Once considered a close friend of the late Sir John Compton and Saint Lucia, in that order, Leon Hess’ Hess Corporation is about to cease operations here, at least under its old name. On Thursday, a release from the company’s office in New York indicated Hess Corporation had “entered into an agreement with Buckeye Partners, L.P. to sell its US East Coast and Saint Lucia terminal network for a total consideration of US$850 million in cash.”
As a result of this sale Hess is expected separately to release approximately US$900 million of working capital, with another US$100 million continuing to be retained by the retail business as part of its ongoing operations.
The announcement has certainly not allayed the fears of local employees who have been raising questions over the status of Hess since the closure of its St Croix refinery in January of 2012. Hundreds of jobs were lost, resulting in a crippling impact on the economy.
Back in August, Hess sources told the STAR that many of the employees here were uneasy about the lack of information regarding the sale of the crude oil, refined products and storage terminal at Cul de Sac.
According to the Saint Lucian Prime Minister Kenny Anthony in response to the information at the time: “If the sale does go through, and one does not know (that it will), because in the discussion that followed the disclosure, Hess Oil Corporation did indicate that if they do not get a sale in accordance with the terms, they have every intention to remain here. So we shall see. But they have indicated they prefer to focus on oil exploration instead of the buying and selling or distribution of fuel.”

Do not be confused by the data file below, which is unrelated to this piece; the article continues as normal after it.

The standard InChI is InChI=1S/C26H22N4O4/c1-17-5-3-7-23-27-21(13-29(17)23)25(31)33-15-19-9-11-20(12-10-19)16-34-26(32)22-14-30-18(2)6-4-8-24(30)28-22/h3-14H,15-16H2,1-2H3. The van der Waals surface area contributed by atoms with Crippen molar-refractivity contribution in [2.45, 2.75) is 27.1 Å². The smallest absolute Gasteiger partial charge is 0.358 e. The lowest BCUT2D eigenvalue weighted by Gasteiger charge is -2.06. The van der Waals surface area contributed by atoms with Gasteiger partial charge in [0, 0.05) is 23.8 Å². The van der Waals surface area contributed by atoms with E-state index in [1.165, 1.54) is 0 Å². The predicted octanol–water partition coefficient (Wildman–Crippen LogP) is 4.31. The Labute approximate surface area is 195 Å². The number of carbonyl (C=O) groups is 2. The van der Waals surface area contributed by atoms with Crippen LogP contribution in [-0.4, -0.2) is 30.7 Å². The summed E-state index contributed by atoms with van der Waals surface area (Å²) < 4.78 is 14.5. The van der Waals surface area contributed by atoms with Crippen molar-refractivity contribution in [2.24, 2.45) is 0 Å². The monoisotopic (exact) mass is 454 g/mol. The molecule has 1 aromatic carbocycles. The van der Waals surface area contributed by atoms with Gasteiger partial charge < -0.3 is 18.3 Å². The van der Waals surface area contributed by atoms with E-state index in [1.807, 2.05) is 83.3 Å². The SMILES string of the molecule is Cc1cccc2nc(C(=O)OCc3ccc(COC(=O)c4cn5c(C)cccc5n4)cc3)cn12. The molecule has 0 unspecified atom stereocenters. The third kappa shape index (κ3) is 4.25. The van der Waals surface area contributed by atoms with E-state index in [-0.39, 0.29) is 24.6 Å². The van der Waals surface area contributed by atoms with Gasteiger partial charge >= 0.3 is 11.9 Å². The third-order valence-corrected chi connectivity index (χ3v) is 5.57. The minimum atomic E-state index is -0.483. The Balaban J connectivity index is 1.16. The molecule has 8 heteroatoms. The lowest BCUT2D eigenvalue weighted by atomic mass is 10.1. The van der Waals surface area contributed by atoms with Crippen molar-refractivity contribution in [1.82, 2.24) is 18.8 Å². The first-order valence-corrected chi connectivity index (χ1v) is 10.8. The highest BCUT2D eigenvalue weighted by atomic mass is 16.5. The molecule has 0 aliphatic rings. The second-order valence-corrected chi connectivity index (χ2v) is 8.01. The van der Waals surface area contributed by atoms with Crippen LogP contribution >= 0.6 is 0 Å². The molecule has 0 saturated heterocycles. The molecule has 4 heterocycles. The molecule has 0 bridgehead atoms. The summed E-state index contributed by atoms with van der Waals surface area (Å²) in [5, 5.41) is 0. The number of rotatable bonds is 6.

According to an insider at the time: “Efforts to find out about the status of the sale have been stonewalled.”
Employees were reportedly told that although a potential buyer had been secured, negotiations were not yet complete. Added to the frustrations of the employees were unresolved questions about their future once the company is sold. Still unsettled is the issue of employees not yet compensated for working on public holidays.
Our own investigations revealed negotiations between the employees and management of Hess had hit a roadblock, with the company refusing to budge. When contacted this week, employees told the STAR they were informed of the final sale only on Wednesday.
Under the new purchasing agreement the Houston-based Buckeye Partners noted that the acquisition of the marine terminals located on the East Coast of the United States and Saint Lucia will expand its footprint into several key, high growth markets in the Southeast, including Florida. The terminal in Saint Lucia has storage capacity for about 10 million barrels of crude oil and refined petroleum products, as well as deep-water access.
Clark Smith, President and Chief Executive Officer of Buckeye Partners, said: “This acquisition is a tremendous opportunity for Buckeye to create value by overlaying our commercial operating model on a premier platform of complementary assets. We have a proven track record of value creation through executing on opportunities to apply the Buckeye model to terminals previously operated primarily on a proprietary basis such as these.”
Buckeye expects to close the deal before year’s end. The acquisition, which includes a multi-year storage and throughput commitment by Hess, will be immediately accretive to Buckeye Partners’ distributable cash flow per unit, excluding first year transition-related expenses. The company also expects the deal will provide long-term support for further distribution growth. Hess noted that the sale of the terminal network, along with the sales of four upstream producing assets completed earlier this year, and the announced sale of the Energy Marketing business, brings its total year-to-date divestitures to $5.4 billion. Hess has announced that significant asset divestitures are part of its transformation to a pure exploration and production company.
One employee told the STAR that while he and his fellow workers may be guaranteed a job until year end, they are uncertain about the future. With the unemployment figures growing steadily worse (2,000 job losses were announced last week for the third quarter of 2013), the fourth quarter and new year prospects seem dismal. With no new capital projects on the horizon and the future of several businesses in the balance, the nation’s future appears particularly bleak.
Hopefully the labour minister Robert Lewis will soon issue a reassuring statement!